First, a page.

Fall 1980, a St. Andrews Columbia office park known as Dutch Plaza teems with activity. We’re packing up files, desks, cameras, magazines, and more and moving the South Carolina Wildlife and Marine Resources Department headquarters to the Capitol Complex. A busy and disruptive time it was. Perhaps that’s how I missed the news. Harry Rutledge Elliott Hampton died Nov. 16, 1980.
What I didn’t miss once we settled in at the Rembert C. Dennis Building was the reverent way colleagues talked about Hampton. He had become a kind of god. Writing about nature, he became a fervent force for conservation and he charted the path many of us would follow. I want to say he cast a long shadow but shady characters operate in the shadows. Instead, I’ll write that Hampton’s light shone bright, and it did, illuminating the wonders of woods and waters and their sacred place in this world.
“Woods and Waters,” that’s the banner his columns ran under. He championed the preservation of wilderness, and he was a man ahead of his time. Hampton wasn’t quite 73 when the first Earth Day took place on April 22, 1970. Well, every day had been Earth Day to this man who was born appropriately enough on family land known as Woodlands.
Woods and waters inspire many to promote conservation and environmental stewardship. Photo by Tom Poland.
Hampton wrote for the State newspaper and there he began his “Woods and Waters” column in 1930. In written words and speaking engagements, he advocated responsible outdoor behavior and the wise use of South Carolina’s natural resources. His words and conservation ethic built him a following among outdoorsmen and conservationists, and his work had a far-reaching influence on the public’s perspective on wildlife and natural resources.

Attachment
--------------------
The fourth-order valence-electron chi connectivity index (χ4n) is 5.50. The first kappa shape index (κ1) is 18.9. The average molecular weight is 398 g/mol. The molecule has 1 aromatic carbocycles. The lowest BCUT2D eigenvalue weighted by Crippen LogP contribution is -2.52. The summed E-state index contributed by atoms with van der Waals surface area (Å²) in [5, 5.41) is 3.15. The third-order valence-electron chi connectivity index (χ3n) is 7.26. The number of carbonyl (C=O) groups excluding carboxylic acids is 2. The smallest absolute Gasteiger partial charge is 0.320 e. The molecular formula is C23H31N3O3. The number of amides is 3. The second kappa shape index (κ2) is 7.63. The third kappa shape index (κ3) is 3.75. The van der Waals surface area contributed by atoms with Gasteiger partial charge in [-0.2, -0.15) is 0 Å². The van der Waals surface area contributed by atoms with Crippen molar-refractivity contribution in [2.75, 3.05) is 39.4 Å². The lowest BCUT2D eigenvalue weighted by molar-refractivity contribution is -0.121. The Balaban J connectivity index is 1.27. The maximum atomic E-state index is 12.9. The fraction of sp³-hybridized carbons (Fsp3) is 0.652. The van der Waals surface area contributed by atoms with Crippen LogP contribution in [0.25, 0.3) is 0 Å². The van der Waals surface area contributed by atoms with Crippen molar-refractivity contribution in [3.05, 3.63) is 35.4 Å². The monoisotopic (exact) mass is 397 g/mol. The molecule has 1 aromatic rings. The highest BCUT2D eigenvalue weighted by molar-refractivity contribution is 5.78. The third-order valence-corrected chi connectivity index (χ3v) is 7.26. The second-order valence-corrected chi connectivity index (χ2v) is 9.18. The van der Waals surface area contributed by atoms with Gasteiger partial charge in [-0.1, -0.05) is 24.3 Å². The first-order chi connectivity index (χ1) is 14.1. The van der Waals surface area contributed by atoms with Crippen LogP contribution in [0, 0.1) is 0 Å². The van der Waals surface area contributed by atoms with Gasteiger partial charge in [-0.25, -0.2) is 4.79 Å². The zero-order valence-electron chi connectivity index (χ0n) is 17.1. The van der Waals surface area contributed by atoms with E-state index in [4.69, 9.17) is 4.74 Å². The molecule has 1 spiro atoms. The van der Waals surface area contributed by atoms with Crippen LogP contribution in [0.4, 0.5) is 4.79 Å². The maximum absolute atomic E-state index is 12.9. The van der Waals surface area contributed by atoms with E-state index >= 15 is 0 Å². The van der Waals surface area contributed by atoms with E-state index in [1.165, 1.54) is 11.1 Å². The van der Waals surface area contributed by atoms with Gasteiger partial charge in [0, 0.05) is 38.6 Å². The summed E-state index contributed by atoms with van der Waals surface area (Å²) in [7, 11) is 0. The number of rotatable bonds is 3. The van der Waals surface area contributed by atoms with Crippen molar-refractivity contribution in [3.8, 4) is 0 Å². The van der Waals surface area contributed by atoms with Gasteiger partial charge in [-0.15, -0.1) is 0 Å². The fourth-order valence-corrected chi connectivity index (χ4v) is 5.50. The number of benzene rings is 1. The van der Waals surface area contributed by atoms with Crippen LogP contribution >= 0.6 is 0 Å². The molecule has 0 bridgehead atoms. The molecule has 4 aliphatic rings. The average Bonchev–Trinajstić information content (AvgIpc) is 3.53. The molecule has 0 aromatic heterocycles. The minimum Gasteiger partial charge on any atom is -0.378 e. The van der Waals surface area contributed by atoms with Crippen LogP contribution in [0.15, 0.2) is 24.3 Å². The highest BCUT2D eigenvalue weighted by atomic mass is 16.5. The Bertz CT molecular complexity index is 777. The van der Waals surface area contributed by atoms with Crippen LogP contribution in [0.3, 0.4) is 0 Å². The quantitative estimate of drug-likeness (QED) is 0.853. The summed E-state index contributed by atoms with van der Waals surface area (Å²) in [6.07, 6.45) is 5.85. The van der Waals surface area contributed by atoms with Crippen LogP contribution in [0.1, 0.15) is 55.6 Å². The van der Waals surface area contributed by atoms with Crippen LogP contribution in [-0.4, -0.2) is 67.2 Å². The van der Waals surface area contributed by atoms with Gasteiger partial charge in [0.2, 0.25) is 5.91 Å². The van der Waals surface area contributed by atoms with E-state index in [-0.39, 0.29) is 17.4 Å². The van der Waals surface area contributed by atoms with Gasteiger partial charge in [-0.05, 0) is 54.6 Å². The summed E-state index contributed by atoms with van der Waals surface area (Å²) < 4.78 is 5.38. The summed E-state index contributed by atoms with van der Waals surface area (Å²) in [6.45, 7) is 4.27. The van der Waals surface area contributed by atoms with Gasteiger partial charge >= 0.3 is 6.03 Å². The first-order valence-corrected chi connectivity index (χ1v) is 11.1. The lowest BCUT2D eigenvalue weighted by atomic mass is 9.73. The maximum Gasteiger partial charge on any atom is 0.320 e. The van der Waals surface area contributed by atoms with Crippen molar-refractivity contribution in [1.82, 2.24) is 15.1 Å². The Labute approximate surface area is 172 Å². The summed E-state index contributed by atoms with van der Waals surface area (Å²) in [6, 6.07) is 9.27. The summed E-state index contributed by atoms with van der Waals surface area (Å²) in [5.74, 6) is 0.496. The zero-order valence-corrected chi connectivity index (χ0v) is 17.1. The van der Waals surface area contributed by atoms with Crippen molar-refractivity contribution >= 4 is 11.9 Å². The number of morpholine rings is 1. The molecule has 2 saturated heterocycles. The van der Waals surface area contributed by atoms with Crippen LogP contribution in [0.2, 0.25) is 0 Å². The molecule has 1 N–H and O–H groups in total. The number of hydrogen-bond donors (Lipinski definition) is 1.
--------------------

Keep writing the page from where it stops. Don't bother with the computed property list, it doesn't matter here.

He touched your life too. He proved instrumental in the creation of the Wildlife and Marine Resources Department and the South Carolina Game and Fish Association, precursor of the South Carolina Wildlife Federation. Among his greater successes was helping save Congaree Swamp, which harbors one of the taller hardwood forests in the temperate world.
For many a day Hampton led a lonely campaign to save Congaree Swamp, a 15,000-acre tract of pristine bottomland hardwood forest along the Congaree River’s north bank some 20 miles southeast of Columbia. In time others took note of his efforts and a grassroots effort swelled to the point that a new designation arrived in 2003 — Congaree National Park, a 26,276-acre national park in central South Carolina, the culmination of a grassroots campaign Hampton ignited in 1969. The park preserves the largest tract of old-growth bottomland hardwood forest left in the United States. It’s a green-variegated gem—the country’s 57th national park and South Carolina’s first. There, the interplay of sunlight, minerals, and water sustains a 22,200-acre biome — the country’s largest contiguous tract of old-growth bottomland hardwood forest.
Thank you, Mr. Hampton.
My former South Carolina DNR colleague, wildlife biologist and a former director of the Congaree Land Trust, John Cely, wrote an essay about Hampton and the Congaree National Park in State of the Heart, (Aida Rogers, USC Press). In “Big Woods,” Cely alluded to Hampton’s enthusiasm for the big woods along the Congaree’s banks. “Mr. Hampton’s sixty-nine-year-old legs walked my nineteen-year-old legs off that spring morning. He was a tall, lean man who moved effortlessly through the trees.” Cely went on to write “Congaree Basin: The Green Heart of South Carolina” (USC Press).
Thanks in large part to Hampton’s energy and passion you can travel back in time. You need only enter the cypress-vaulted cathedral called Congaree Swamp National Park. As civilizations rose and fell, Congaree’s trees have grown outward and upward, some for over 800 years, silently pushing their leaves toward the sun. Reflected, refracted, and filtered to a shimmering green, light resonates among the boughs of one of Earth’s highest canopies. It’s part of the Congaree International Biosphere Reserve. It could have been relegated to exposed bottomland with rotting massive stumps.
Hampton devoted his life to the state’s natural resources, and he’s known as the father of South Carolina’s conservation movement. The Harry Hampton Wildlife Fund, South Carolina Department of Natural Resources, and fans of the great outdoors follow Harry Hampton’s lead. They’re doing good things for wildlife, its habit, and nature in general. And me? I’m privileged to provide you an ongoing series about South Carolina’s natural resources, outdoor heritage, and efforts to preserve both. May the spirit of Harry Rutledge Elliott Hampton be looking over my shoulder with interest and no doubt a measure of inspiration for there’s much to tell.